Federal marijuana decriminalization may come down to Georgia runoff

We met Elvy Musikka a few years ago near her home in South Florida, where she smokes 10 marijuana joints a day. 

The same federal government that bans marijuana for medical or recreational use sent Elvy drums filled with pot free of charge -- paid for by U.S. taxpayers. 

"Uncle Sam is my supplier," she explained.

We met Irvin Rosenfeld in Ft. Lauderdale. The federal government has been sending him taxpayer-funded marijuana for 38 years. 

"It says use marijuana cigarettes 10 times daily," he said, reading the prescription.

They enrolled in the Compassionate Investigational New Drug Program during the Reagan administration. It offers government-grown marijuana for medical conditions for life. 

Elvy gets it for glaucoma; Irvin for his bone tumor condition. 

President George H.W. Bush cut off enrollment in this program in 1992, but the program continues to illustrate the contradictions in our federal drug policy: a government that grows and sends marijuana to some people with medical conditions also criminalizes marijuana and claims it has no acceptable medical use.  

"The epitome of hypocrisy and stupidity," Elvy offered.

Two Floridians get free marijuana for life -- from the feds

In 1978, the United States started the Compassionate Investigational New Drug Program. It provides medicinal marijuana to people with serious health problems for life.

The U.S. House addressed those long-running contradictions a few weeks ago by passing a bill to decriminalize marijuana at the federal level, 228 to 164.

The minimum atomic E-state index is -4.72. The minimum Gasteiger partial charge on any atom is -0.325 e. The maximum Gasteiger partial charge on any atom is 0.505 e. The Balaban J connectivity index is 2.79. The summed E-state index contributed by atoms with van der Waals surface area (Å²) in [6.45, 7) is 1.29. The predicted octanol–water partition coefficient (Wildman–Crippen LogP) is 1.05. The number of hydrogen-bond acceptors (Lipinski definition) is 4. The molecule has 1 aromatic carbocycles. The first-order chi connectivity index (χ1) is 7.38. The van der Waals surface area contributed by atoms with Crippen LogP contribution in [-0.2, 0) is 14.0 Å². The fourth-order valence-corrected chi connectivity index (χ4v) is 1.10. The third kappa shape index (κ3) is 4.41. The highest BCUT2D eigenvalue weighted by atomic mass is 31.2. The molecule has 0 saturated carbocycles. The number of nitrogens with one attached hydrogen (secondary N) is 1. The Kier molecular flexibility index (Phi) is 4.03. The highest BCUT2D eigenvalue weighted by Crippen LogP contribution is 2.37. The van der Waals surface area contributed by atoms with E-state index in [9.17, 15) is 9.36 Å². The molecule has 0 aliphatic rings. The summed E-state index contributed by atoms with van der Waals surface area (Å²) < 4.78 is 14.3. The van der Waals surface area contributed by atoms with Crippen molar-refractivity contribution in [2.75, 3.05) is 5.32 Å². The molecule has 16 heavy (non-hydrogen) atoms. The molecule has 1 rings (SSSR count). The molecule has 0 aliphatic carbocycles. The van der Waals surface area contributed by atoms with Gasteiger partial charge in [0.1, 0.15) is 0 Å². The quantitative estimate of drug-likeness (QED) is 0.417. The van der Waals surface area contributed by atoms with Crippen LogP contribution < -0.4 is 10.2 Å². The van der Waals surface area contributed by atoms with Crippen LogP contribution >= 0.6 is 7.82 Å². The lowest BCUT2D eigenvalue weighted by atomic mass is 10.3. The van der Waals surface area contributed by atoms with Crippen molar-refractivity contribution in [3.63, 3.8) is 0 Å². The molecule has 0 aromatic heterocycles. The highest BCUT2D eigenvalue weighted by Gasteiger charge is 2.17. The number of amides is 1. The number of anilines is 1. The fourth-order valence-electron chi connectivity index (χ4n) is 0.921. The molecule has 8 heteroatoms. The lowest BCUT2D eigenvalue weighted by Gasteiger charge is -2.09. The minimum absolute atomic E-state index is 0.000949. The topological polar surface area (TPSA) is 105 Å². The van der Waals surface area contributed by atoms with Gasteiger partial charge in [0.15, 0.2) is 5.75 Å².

It defers policing or permitting it to the states as they see fit. 

"This does not mean marijuana would be legal in the entire United States," co-sponsor Rep. Barbara Lee explained. "It would simply remove the federal government from interfering with state laws and state structures from the business of prosecuting marijuana cases and would leave the legality to the individual states."

The legislation also sets a path for expunging federal marijuana convictions. 

"It can't be socially acceptable behavior in some neighborhoods, and criminal conduct in other neighborhoods when the dividing line is race," Rep. Hakeem Jeffries added.

President-elect Joe Biden has said marijuana policies should be determined and managed by the states. But the legislation would have to pass the Senate before reaching his desk. And since the Senate is not taking it up now, the House will have to pass it again in the new Congress and leave its fate to the Senate. 

It is likely to stall there, given Republican concerns that it could encourage more people to use marijuana, which could feed more accidents and more crime. 

But as with other big issues in 2021, this one may also depend on the two runoff Senate races in Georgia.